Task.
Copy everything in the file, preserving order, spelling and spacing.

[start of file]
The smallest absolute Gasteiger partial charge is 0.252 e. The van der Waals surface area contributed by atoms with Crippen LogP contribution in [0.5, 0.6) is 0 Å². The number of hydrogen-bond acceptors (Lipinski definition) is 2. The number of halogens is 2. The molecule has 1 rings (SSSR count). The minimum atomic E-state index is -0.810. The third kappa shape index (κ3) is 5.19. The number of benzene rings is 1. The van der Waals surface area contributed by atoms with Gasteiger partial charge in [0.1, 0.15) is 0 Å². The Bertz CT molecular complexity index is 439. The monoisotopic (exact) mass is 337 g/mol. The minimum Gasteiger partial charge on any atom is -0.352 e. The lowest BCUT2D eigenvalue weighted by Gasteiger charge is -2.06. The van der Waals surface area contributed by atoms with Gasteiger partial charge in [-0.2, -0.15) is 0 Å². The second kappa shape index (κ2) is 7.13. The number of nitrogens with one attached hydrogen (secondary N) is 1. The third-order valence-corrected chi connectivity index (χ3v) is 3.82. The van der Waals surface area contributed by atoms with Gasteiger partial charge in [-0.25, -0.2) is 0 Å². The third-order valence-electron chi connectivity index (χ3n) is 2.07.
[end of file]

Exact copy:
The smallest absolute Gasteiger partial charge is 0.252 e. The van der Waals surface area contributed by atoms with Crippen LogP contribution in [0.5, 0.6) is 0 Å². The number of hydrogen-bond acceptors (Lipinski definition) is 2. The number of halogens is 2. The molecule has 1 rings (SSSR count). The minimum atomic E-state index is -0.810. The third kappa shape index (κ3) is 5.19. The number of benzene rings is 1. The van der Waals surface area contributed by atoms with Gasteiger partial charge in [0.1, 0.15) is 0 Å². The Bertz CT molecular complexity index is 439. The monoisotopic (exact) mass is 337 g/mol. The minimum Gasteiger partial charge on any atom is -0.352 e. The lowest BCUT2D eigenvalue weighted by Gasteiger charge is -2.06. The van der Waals surface area contributed by atoms with Gasteiger partial charge in [-0.2, -0.15) is 0 Å². The second kappa shape index (κ2) is 7.13. The number of nitrogens with one attached hydrogen (secondary N) is 1. The third-order valence-corrected chi connectivity index (χ3v) is 3.82. The van der Waals surface area contributed by atoms with Gasteiger partial charge in [-0.25, -0.2) is 0 Å². The third-order valence-electron chi connectivity index (χ3n) is 2.07.